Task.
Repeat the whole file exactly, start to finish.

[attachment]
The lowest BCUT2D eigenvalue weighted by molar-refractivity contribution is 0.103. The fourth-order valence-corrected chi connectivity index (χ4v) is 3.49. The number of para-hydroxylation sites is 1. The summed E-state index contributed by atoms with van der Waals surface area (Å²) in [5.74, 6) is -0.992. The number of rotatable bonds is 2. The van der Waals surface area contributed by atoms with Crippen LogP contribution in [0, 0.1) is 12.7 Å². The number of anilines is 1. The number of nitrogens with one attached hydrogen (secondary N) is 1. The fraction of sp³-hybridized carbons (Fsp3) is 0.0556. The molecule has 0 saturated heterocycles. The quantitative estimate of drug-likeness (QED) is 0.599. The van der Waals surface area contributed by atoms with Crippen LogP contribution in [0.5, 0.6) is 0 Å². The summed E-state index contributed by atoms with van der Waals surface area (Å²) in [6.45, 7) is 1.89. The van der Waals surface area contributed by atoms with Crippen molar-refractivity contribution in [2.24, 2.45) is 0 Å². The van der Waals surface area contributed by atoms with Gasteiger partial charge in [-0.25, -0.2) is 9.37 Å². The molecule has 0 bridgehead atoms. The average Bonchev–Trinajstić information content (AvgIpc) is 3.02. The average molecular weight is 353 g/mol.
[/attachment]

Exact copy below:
The lowest BCUT2D eigenvalue weighted by molar-refractivity contribution is 0.103. The fourth-order valence-corrected chi connectivity index (χ4v) is 3.49. The number of para-hydroxylation sites is 1. The summed E-state index contributed by atoms with van der Waals surface area (Å²) in [5.74, 6) is -0.992. The number of rotatable bonds is 2. The van der Waals surface area contributed by atoms with Crippen LogP contribution in [0, 0.1) is 12.7 Å². The number of anilines is 1. The number of nitrogens with one attached hydrogen (secondary N) is 1. The fraction of sp³-hybridized carbons (Fsp3) is 0.0556. The molecule has 0 saturated heterocycles. The quantitative estimate of drug-likeness (QED) is 0.599. The van der Waals surface area contributed by atoms with Crippen LogP contribution in [0.5, 0.6) is 0 Å². The summed E-state index contributed by atoms with van der Waals surface area (Å²) in [6.45, 7) is 1.89. The van der Waals surface area contributed by atoms with Crippen molar-refractivity contribution in [2.24, 2.45) is 0 Å². The van der Waals surface area contributed by atoms with Gasteiger partial charge in [-0.25, -0.2) is 9.37 Å². The molecule has 0 bridgehead atoms. The average Bonchev–Trinajstić information content (AvgIpc) is 3.02. The average molecular weight is 353 g/mol.